In any emergency or disease outbreak, people want to know as much as they can about potential risks. Not all questions can be answered right away. Reports from health officials in Brazil about the increase in cases of a severe birth defect—microcephaly—during a significant outbreak of Zika virus disease have raised many questions. While Zika virus has been associated with microcephaly in babies whose mothers were infected with Zika while pregnant, there is still a lot that is not known about this possible link.
During a crisis, it is important to tell your audience:
- What you know
- What you don’t know
- What process you are using to get the answers
CDC’s key messages and communication materials for the current outbreak highlight what we know about Zika. We know that the virus can be spread from a pregnant mother to her fetus during pregnancy, and that having Zika virus during pregnancy has been linked to microcephaly, fetal loss, and other poor pregnancy outcomes.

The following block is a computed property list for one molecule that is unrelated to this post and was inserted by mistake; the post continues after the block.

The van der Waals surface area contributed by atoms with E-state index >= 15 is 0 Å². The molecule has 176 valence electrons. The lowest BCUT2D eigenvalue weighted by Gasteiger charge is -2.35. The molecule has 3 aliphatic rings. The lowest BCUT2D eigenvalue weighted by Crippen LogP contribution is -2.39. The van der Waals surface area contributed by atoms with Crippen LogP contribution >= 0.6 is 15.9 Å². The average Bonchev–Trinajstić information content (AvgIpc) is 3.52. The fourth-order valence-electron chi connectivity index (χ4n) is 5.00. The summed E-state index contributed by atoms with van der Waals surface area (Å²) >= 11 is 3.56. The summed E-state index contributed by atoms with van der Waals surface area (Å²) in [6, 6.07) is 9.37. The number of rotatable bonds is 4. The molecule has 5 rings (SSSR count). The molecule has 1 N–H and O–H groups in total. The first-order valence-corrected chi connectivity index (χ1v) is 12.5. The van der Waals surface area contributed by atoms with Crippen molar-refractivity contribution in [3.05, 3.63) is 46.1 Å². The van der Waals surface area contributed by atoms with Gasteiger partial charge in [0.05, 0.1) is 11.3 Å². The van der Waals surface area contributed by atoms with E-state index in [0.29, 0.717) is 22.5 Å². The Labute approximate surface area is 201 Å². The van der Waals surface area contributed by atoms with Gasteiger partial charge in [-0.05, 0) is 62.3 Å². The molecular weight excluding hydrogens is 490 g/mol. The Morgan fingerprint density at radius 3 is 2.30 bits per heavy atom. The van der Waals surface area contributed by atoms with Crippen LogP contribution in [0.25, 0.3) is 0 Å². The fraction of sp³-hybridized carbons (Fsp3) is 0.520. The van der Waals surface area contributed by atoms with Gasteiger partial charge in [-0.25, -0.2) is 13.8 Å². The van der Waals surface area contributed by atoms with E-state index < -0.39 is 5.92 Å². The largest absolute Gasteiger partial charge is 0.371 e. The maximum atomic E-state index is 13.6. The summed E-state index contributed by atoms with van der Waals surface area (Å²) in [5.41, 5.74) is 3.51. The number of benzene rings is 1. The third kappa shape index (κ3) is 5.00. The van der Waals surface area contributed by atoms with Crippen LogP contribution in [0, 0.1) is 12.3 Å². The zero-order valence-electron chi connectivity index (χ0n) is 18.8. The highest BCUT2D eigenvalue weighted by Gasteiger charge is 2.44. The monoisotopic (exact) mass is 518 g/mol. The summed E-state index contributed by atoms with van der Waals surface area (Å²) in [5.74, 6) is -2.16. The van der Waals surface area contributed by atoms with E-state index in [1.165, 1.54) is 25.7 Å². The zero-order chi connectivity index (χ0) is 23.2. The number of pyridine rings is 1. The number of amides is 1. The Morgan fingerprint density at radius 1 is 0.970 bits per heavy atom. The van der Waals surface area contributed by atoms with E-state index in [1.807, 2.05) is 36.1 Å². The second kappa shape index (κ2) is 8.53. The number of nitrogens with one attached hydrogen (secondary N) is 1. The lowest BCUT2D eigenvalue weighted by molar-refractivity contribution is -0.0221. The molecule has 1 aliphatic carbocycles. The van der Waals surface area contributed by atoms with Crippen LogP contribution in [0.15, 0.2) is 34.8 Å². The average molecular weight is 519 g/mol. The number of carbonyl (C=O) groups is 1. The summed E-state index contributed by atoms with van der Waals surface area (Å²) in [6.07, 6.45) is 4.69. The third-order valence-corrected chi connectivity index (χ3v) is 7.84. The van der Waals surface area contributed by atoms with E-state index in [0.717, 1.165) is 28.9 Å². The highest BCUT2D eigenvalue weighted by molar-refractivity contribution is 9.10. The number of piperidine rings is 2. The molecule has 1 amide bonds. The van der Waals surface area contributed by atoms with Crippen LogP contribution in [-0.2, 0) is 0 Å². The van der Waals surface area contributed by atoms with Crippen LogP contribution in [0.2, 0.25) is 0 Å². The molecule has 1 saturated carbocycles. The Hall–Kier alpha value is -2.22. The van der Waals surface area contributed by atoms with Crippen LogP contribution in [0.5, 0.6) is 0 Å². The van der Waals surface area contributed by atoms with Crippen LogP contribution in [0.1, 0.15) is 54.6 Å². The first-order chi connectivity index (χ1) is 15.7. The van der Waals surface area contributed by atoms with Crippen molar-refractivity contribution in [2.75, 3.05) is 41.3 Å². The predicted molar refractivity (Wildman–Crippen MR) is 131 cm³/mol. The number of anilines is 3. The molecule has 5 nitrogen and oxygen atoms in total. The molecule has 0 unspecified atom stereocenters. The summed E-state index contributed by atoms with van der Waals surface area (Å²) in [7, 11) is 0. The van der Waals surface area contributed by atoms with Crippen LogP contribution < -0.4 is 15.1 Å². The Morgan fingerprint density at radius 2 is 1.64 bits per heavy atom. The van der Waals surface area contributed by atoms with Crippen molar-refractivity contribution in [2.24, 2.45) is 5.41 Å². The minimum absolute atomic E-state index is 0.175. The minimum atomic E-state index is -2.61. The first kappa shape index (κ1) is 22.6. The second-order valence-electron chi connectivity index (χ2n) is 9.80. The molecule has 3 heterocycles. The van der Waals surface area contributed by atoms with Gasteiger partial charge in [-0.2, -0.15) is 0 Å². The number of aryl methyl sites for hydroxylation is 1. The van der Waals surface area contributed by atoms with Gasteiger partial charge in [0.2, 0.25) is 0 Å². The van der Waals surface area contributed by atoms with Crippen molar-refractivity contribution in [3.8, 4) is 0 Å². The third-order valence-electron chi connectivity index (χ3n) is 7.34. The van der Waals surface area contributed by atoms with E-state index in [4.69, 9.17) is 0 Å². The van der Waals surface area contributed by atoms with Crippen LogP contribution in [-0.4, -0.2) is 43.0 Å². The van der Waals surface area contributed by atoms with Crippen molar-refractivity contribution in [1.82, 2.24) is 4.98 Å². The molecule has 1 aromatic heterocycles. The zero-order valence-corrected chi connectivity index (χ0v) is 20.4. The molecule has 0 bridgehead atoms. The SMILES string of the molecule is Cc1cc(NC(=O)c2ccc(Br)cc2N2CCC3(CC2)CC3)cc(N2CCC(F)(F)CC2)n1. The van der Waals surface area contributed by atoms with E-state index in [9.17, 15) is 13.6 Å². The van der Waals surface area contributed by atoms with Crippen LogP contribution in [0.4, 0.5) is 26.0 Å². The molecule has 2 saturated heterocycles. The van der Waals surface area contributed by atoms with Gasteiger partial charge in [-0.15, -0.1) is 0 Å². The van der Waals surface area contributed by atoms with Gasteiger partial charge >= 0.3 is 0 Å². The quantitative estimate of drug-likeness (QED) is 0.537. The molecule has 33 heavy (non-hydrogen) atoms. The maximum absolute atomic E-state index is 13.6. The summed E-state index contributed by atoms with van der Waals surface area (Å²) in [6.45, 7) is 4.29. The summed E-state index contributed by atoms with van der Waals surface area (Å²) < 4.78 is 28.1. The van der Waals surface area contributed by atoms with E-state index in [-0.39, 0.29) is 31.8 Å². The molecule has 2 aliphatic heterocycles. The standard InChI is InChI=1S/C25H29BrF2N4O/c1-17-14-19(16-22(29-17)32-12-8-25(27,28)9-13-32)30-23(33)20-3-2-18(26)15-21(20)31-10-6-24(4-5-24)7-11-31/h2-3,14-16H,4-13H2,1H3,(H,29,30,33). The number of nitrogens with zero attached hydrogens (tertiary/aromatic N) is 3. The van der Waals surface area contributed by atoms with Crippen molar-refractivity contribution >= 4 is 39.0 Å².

CDC also states what we do not know yet. We are still investigating the likelihood of Zika passing to a fetus from an infected pregnant woman, if there is a time during the pregnancy when the Zika virus is more likely to harm the fetus, or if a baby will develop birth defects if infected.
To help answer these questions, CDC is conducting research and surveillance activities in collaboration with health officials in other countries, and we are establishing a Zika pregnancy registry in the US. And, as we learn more, we continue to update our audiences with new facts, new questions, and information on how we’re working with our global public health partners to address this emerging situation.
For more resources and information on CERC, please see Crisis and Emergency Risk Communication, 2014 Edition or Crisis and Emergency Risk Communication Pandemic Influenza, 2007.
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- Page last reviewed: March 23, 2017 (archived document)
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